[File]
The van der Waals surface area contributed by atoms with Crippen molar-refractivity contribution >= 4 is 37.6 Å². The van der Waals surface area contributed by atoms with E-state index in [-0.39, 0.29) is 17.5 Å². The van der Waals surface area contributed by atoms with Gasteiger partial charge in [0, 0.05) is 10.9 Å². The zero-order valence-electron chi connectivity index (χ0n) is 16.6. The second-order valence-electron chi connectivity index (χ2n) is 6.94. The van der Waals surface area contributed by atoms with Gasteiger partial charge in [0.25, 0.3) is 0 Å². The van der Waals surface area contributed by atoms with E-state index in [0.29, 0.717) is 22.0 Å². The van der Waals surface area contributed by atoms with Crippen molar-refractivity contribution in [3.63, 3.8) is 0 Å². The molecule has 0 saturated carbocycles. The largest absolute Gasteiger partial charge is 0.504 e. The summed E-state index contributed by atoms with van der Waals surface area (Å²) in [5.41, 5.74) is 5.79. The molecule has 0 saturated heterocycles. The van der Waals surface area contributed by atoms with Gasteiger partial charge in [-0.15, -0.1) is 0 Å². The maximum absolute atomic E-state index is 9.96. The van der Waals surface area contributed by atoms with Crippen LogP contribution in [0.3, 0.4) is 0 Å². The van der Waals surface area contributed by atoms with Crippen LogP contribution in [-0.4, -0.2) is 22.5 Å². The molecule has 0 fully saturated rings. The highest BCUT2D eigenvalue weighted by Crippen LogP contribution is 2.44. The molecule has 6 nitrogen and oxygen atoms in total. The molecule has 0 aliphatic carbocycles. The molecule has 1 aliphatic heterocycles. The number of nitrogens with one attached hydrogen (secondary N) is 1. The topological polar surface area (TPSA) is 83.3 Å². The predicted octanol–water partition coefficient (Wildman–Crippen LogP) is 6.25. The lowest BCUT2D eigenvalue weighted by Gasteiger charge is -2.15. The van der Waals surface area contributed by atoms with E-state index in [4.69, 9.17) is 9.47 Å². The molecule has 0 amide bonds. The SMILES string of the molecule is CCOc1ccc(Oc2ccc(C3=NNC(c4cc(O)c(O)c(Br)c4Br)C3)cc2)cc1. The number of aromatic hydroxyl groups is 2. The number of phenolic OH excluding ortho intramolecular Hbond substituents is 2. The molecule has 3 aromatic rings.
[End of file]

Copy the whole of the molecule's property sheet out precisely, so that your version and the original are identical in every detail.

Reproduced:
The van der Waals surface area contributed by atoms with Crippen molar-refractivity contribution >= 4 is 37.6 Å². The van der Waals surface area contributed by atoms with E-state index in [-0.39, 0.29) is 17.5 Å². The van der Waals surface area contributed by atoms with Gasteiger partial charge in [0, 0.05) is 10.9 Å². The zero-order valence-electron chi connectivity index (χ0n) is 16.6. The second-order valence-electron chi connectivity index (χ2n) is 6.94. The van der Waals surface area contributed by atoms with Gasteiger partial charge in [0.25, 0.3) is 0 Å². The van der Waals surface area contributed by atoms with E-state index in [0.29, 0.717) is 22.0 Å². The van der Waals surface area contributed by atoms with Crippen molar-refractivity contribution in [3.63, 3.8) is 0 Å². The molecule has 0 saturated carbocycles. The largest absolute Gasteiger partial charge is 0.504 e. The summed E-state index contributed by atoms with van der Waals surface area (Å²) in [5.41, 5.74) is 5.79. The molecule has 0 saturated heterocycles. The van der Waals surface area contributed by atoms with Gasteiger partial charge in [-0.15, -0.1) is 0 Å². The maximum absolute atomic E-state index is 9.96. The van der Waals surface area contributed by atoms with Crippen LogP contribution in [0.3, 0.4) is 0 Å². The van der Waals surface area contributed by atoms with Crippen LogP contribution in [-0.4, -0.2) is 22.5 Å². The molecule has 0 fully saturated rings. The highest BCUT2D eigenvalue weighted by Crippen LogP contribution is 2.44. The molecule has 6 nitrogen and oxygen atoms in total. The molecule has 0 aliphatic carbocycles. The molecule has 1 aliphatic heterocycles. The number of nitrogens with one attached hydrogen (secondary N) is 1. The topological polar surface area (TPSA) is 83.3 Å². The predicted octanol–water partition coefficient (Wildman–Crippen LogP) is 6.25. The lowest BCUT2D eigenvalue weighted by Gasteiger charge is -2.15. The van der Waals surface area contributed by atoms with E-state index in [4.69, 9.17) is 9.47 Å². The molecule has 0 amide bonds. The SMILES string of the molecule is CCOc1ccc(Oc2ccc(C3=NNC(c4cc(O)c(O)c(Br)c4Br)C3)cc2)cc1. The number of aromatic hydroxyl groups is 2. The number of phenolic OH excluding ortho intramolecular Hbond substituents is 2. The molecule has 3 aromatic rings.